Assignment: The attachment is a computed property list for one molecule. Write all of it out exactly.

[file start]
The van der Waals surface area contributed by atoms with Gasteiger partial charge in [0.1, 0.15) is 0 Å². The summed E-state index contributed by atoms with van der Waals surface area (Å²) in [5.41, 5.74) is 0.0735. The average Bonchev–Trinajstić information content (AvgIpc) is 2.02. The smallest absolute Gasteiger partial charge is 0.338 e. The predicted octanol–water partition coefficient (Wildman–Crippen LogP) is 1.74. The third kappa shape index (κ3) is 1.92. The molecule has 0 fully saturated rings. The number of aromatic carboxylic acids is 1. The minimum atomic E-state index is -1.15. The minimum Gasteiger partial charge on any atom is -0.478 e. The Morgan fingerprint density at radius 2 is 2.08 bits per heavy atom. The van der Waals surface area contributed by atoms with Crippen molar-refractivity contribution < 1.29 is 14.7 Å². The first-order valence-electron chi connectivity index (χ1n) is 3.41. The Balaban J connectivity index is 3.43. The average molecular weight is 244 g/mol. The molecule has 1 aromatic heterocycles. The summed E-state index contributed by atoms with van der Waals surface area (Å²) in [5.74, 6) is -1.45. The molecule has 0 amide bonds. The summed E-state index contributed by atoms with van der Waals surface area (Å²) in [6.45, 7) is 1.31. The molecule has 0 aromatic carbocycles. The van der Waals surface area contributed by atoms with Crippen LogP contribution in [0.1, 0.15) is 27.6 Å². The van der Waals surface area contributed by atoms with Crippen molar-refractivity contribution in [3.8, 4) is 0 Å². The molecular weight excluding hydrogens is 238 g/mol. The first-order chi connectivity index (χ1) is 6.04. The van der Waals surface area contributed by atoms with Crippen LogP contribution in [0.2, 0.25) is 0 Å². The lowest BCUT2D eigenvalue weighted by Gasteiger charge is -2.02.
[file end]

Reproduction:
The van der Waals surface area contributed by atoms with Gasteiger partial charge in [0.1, 0.15) is 0 Å². The summed E-state index contributed by atoms with van der Waals surface area (Å²) in [5.41, 5.74) is 0.0735. The average Bonchev–Trinajstić information content (AvgIpc) is 2.02. The smallest absolute Gasteiger partial charge is 0.338 e. The predicted octanol–water partition coefficient (Wildman–Crippen LogP) is 1.74. The third kappa shape index (κ3) is 1.92. The molecule has 0 fully saturated rings. The number of aromatic carboxylic acids is 1. The minimum atomic E-state index is -1.15. The minimum Gasteiger partial charge on any atom is -0.478 e. The Morgan fingerprint density at radius 2 is 2.08 bits per heavy atom. The van der Waals surface area contributed by atoms with Crippen molar-refractivity contribution < 1.29 is 14.7 Å². The first-order valence-electron chi connectivity index (χ1n) is 3.41. The Balaban J connectivity index is 3.43. The average molecular weight is 244 g/mol. The molecule has 1 aromatic heterocycles. The summed E-state index contributed by atoms with van der Waals surface area (Å²) in [5.74, 6) is -1.45. The molecule has 0 amide bonds. The summed E-state index contributed by atoms with van der Waals surface area (Å²) in [6.45, 7) is 1.31. The molecule has 0 aromatic carbocycles. The van der Waals surface area contributed by atoms with Crippen LogP contribution in [0.1, 0.15) is 27.6 Å². The van der Waals surface area contributed by atoms with Crippen molar-refractivity contribution in [3.8, 4) is 0 Å². The molecular weight excluding hydrogens is 238 g/mol. The first-order chi connectivity index (χ1) is 6.04. The van der Waals surface area contributed by atoms with Crippen LogP contribution in [0.2, 0.25) is 0 Å². The lowest BCUT2D eigenvalue weighted by Gasteiger charge is -2.02.